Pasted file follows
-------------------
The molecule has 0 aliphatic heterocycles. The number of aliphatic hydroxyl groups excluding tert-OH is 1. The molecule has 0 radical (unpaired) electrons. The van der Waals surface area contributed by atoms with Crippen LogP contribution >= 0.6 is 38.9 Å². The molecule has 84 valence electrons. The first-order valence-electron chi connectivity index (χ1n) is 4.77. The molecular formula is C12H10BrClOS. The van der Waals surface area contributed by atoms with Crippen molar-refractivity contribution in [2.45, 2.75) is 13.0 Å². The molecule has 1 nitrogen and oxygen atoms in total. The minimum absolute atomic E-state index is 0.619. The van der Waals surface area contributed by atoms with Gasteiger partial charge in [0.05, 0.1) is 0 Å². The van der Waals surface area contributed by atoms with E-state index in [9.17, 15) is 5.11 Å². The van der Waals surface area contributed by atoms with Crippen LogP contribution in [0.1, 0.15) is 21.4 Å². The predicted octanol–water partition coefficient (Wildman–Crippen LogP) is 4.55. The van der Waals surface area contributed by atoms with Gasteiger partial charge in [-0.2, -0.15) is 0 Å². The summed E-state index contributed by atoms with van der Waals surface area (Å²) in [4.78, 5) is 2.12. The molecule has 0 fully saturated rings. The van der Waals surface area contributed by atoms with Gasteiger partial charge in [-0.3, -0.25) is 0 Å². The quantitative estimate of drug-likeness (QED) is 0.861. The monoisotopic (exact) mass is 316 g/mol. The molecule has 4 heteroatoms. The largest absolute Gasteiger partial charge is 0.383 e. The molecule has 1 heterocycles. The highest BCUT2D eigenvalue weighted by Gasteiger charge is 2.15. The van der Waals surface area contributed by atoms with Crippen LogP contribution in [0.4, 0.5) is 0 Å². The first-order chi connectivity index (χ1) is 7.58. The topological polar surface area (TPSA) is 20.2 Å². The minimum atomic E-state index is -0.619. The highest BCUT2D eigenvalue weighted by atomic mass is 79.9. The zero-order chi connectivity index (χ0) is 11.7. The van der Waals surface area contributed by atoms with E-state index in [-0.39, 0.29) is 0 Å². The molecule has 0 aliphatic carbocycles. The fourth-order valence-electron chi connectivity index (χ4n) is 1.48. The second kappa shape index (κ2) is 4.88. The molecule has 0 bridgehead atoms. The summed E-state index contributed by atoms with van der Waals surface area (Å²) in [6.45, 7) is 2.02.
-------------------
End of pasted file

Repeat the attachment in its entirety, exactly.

The molecule has 0 aliphatic heterocycles. The number of aliphatic hydroxyl groups excluding tert-OH is 1. The molecule has 0 radical (unpaired) electrons. The van der Waals surface area contributed by atoms with Crippen LogP contribution >= 0.6 is 38.9 Å². The molecule has 84 valence electrons. The first-order valence-electron chi connectivity index (χ1n) is 4.77. The molecular formula is C12H10BrClOS. The van der Waals surface area contributed by atoms with Crippen molar-refractivity contribution in [2.45, 2.75) is 13.0 Å². The molecule has 1 nitrogen and oxygen atoms in total. The minimum absolute atomic E-state index is 0.619. The van der Waals surface area contributed by atoms with Gasteiger partial charge in [0.05, 0.1) is 0 Å². The van der Waals surface area contributed by atoms with E-state index in [9.17, 15) is 5.11 Å². The van der Waals surface area contributed by atoms with Crippen LogP contribution in [0.1, 0.15) is 21.4 Å². The predicted octanol–water partition coefficient (Wildman–Crippen LogP) is 4.55. The van der Waals surface area contributed by atoms with Gasteiger partial charge in [-0.2, -0.15) is 0 Å². The summed E-state index contributed by atoms with van der Waals surface area (Å²) in [4.78, 5) is 2.12. The molecule has 0 fully saturated rings. The van der Waals surface area contributed by atoms with Gasteiger partial charge in [-0.3, -0.25) is 0 Å². The quantitative estimate of drug-likeness (QED) is 0.861. The monoisotopic (exact) mass is 316 g/mol. The molecule has 4 heteroatoms. The largest absolute Gasteiger partial charge is 0.383 e. The molecule has 1 heterocycles. The highest BCUT2D eigenvalue weighted by Gasteiger charge is 2.15. The van der Waals surface area contributed by atoms with Crippen LogP contribution in [0.4, 0.5) is 0 Å². The first-order chi connectivity index (χ1) is 7.58. The topological polar surface area (TPSA) is 20.2 Å². The minimum atomic E-state index is -0.619. The highest BCUT2D eigenvalue weighted by atomic mass is 79.9. The zero-order chi connectivity index (χ0) is 11.7. The van der Waals surface area contributed by atoms with E-state index in [-0.39, 0.29) is 0 Å². The molecule has 0 aliphatic carbocycles. The fourth-order valence-electron chi connectivity index (χ4n) is 1.48. The second kappa shape index (κ2) is 4.88. The molecule has 0 bridgehead atoms. The summed E-state index contributed by atoms with van der Waals surface area (Å²) in [6.45, 7) is 2.02.